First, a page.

It might not always seem like it, but Mark Zuckerberg knows what you want. For example, first you wanted to find all the people you knew online and then look at pictures of them in the privacy of your own home. Voilà, Facebook. Then you wanted to find people of whom you may have lost track — say they changed their phone number, or moved away, or had one of those hyphenated last names and then married someone else with a hyphenated last name and then who knows what they would go by. Um, have you heard of Facebook? They are probably on there. Now you want to know how to exclude the people you don't like and only talk to the people you think are cool. Zuckerberg has a solution for that, too. In a blog post yesterday entitled "Giving You More Control," he wrote that users complained about the same thing: a desire to share something on their network without having their boss or their grandparent find it. Enter Groups, a service that lets you organize your "friends" into cliques. Sorry, nerds. "It's a simple way to stay up to date with small groups of your friends and to share things with only them in a private space. The default setting is Closed, which means only members see what's going on in a group." Sounds useful, right?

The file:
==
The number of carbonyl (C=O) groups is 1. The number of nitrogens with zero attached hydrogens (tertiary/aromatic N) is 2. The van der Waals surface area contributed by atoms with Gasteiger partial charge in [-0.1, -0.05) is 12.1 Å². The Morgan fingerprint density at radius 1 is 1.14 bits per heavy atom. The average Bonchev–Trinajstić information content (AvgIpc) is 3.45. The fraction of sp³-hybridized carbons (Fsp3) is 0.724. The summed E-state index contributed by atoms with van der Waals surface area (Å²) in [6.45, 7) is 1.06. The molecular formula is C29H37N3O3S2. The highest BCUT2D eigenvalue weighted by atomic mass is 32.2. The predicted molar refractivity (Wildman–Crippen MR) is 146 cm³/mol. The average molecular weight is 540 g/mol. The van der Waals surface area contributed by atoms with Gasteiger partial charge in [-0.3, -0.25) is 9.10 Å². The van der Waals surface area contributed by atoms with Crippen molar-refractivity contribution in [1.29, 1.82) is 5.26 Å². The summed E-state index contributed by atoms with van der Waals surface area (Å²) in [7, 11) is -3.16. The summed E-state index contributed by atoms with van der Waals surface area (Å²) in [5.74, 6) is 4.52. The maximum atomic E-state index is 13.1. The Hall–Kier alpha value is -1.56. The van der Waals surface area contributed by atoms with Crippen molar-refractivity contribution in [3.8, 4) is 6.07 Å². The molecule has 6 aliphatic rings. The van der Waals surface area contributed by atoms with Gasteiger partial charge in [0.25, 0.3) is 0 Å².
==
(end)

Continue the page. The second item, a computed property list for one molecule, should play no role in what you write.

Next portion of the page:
The service has been out less than 24 hours and folks are already complaining. The problem is that while only members can see what's going on in a group, any of your "friends" can add you to a group without your permission and it's set to automatically e-mail everyone in the group about a new posting. So it's sort of like high school, except you're automatically opted in to join any club that would have you as a member. Sorry, Groucho.
Giving You More Control [Official site]
How To Keep the New Facebook From Flooding Your Inbox With Spam [Gawker]